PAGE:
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Overview of research & development in Unilever

The R&D function at Unilever employs over 6,000 professionals located in 20 countries spanning the globe from Mexico to Australia.

A variety of job types

Unilever employee quality assuring a production line

Roles range from those who break ground at the forefront of science to professional hairdressers and chefs who evaluate new products. Each role has an equally important focus: understanding the consumer, their lifestyle, needs and wants so that our brands deliver a great experience, every time.

With such a diverse set of roles, it’s no surprise that the portfolio of projects is also broad, with some taking decades to come to fruition while others deliver new products onto supermarket shelves within months.

It is this balance of long and short term projects that is crucial to Unilever R&D’s success; on the one hand correctly identifying the next breakthrough technologies and on the other being able to rapidly respond to competitor activity, or an opportunity to gain market share.

Research centres & people

The work of Research is to create proven breakthrough innovations which can then be developed further into fully formulated products. Research is carried out at six laboratories in the US, UK, Netherlands, India and China. Read more about our R&D centres and people. The labs cooperate closely with project team members often being chosen from different locations for their expertise in a particular scientific area that’s critical to the delivery of that project. Increasingly project teams will also partner with the very best university academics and specialist companies. Nearly half of Unilever’s ‘pipeline’ of innovations now utilises open innovation.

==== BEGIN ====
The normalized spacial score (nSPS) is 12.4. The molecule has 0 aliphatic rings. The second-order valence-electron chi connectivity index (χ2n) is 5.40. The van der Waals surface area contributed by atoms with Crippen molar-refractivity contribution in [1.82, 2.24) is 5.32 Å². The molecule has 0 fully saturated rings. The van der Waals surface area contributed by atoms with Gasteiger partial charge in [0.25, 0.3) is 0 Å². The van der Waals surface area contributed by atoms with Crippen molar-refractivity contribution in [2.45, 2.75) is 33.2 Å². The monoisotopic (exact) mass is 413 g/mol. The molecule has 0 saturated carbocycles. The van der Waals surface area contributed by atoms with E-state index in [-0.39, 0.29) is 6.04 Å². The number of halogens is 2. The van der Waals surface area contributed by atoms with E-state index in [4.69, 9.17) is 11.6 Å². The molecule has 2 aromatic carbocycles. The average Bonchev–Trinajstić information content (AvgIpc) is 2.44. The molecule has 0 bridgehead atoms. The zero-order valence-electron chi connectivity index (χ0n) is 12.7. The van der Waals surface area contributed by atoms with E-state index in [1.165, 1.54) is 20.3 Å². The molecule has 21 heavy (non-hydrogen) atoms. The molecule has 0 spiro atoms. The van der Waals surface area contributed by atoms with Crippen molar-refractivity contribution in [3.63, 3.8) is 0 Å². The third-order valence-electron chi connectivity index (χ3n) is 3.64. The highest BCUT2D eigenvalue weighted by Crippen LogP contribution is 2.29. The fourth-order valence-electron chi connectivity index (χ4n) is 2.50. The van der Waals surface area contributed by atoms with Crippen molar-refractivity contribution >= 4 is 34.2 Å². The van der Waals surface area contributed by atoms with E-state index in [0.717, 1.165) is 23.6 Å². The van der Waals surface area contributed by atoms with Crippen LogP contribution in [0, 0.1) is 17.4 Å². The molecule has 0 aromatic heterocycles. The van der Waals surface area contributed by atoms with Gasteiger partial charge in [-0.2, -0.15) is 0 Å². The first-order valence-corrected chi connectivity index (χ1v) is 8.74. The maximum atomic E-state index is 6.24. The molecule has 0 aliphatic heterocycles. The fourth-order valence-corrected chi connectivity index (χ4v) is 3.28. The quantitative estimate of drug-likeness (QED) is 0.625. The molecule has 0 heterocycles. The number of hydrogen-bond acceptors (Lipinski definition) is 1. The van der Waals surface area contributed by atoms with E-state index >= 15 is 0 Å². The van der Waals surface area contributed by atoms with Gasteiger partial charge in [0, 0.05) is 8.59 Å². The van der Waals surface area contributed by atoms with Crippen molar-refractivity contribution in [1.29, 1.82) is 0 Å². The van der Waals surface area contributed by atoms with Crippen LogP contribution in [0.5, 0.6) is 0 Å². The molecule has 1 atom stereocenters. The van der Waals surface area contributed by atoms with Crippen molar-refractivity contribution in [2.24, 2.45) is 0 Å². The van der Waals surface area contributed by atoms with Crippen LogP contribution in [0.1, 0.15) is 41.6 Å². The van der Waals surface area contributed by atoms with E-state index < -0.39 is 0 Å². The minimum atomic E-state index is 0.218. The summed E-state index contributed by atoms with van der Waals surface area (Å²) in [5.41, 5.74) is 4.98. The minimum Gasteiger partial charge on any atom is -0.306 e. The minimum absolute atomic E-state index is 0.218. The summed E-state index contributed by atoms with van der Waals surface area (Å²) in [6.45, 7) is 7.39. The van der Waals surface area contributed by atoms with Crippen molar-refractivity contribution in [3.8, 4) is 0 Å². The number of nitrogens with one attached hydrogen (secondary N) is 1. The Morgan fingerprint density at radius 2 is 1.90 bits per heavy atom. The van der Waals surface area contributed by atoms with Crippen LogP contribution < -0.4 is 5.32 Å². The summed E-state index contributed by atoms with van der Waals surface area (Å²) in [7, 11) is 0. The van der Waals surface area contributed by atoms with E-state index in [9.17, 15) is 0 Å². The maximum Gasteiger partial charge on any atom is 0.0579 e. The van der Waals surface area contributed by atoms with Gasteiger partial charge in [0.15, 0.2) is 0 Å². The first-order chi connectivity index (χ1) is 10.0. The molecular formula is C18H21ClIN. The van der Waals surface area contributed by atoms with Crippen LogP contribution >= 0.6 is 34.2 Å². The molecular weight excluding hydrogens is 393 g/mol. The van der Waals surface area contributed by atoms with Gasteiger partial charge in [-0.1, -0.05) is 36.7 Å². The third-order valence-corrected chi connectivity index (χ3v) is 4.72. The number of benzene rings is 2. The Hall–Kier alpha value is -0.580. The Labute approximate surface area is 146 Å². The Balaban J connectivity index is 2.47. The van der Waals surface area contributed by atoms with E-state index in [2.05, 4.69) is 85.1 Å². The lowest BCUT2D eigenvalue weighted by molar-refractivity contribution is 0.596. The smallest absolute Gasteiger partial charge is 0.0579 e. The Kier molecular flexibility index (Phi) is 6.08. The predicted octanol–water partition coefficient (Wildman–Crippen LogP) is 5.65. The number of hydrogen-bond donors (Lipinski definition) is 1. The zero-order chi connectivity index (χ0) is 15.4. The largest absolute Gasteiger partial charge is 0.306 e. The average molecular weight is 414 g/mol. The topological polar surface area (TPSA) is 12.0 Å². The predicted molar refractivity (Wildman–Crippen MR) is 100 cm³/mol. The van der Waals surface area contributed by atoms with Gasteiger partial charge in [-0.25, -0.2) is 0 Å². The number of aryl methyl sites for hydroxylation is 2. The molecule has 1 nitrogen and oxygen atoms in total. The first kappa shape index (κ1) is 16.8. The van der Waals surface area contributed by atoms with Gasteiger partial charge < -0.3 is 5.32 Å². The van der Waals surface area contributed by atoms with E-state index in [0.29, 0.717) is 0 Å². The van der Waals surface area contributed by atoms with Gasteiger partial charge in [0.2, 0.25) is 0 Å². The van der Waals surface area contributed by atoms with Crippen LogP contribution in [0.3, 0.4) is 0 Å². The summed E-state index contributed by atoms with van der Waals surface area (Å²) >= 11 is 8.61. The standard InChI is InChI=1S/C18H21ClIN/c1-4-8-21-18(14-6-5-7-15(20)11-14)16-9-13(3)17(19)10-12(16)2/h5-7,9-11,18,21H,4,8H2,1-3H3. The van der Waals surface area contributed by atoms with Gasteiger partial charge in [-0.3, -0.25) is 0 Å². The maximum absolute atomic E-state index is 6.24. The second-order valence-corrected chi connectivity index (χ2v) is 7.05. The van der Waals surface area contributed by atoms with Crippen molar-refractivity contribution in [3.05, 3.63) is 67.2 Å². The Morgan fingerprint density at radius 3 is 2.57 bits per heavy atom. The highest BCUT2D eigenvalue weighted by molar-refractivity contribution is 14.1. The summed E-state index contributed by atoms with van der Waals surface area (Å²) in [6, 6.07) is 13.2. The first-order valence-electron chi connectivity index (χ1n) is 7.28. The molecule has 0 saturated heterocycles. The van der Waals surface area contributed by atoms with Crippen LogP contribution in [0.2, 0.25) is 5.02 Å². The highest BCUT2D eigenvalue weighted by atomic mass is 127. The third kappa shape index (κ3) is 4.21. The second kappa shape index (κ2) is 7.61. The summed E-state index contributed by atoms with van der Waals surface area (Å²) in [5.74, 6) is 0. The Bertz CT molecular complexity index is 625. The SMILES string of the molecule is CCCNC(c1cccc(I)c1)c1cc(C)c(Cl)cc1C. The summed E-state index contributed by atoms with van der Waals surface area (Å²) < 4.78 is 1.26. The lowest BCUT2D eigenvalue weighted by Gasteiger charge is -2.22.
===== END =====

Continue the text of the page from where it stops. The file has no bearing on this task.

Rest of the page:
Achieving breakthrough innovations starts with what we call ‘disruptive technology’, namely technology that makes a big impact on the market by meeting consumer needs better than all available alternatives.

In 2009 we launched the ‘Genesis Programme’, a more robust process for fuelling our longer term innovation pipeline. Genesis applies disruptive technology and consumer insights across multiple categories, enabling much bigger market opportunities. An example of applying one technology across different product categories is our Signal White Now toothpaste uses whitening technology first developed for our laundry brands.

Global & Regional Development Centres

Development is carried out at 31 Global Development Centres and over 90 Regional Development Centres. Here we take the breakthrough technologies from research and optimise them for launch. This includes activities such as: perfecting a formulation so that it is aesthetically pleasing and stable when stored; developing packaging that suits the product format, delights the consumer and minimises environmental impact; and ensuring the product is ready for large scale factory production. Other specialists develop fragrances, explore nutritional content and test products with consumers to ensure they live up to performance promises.

Product launch

Once all this is complete, the regional teams are then responsible for launching the product into their region. They draw on a deep understanding of local factors such as consumer preference, regulatory framework, legal considerations and competitor products.

At every stage in the process, the R&D teams collaborate closely with colleagues in marketing and supply chain to ensure the new product fits with the brand and can be successfully manufactured and distributed.

They also look at a technology that has been successfully used in one product category to see if it can be applied in another.

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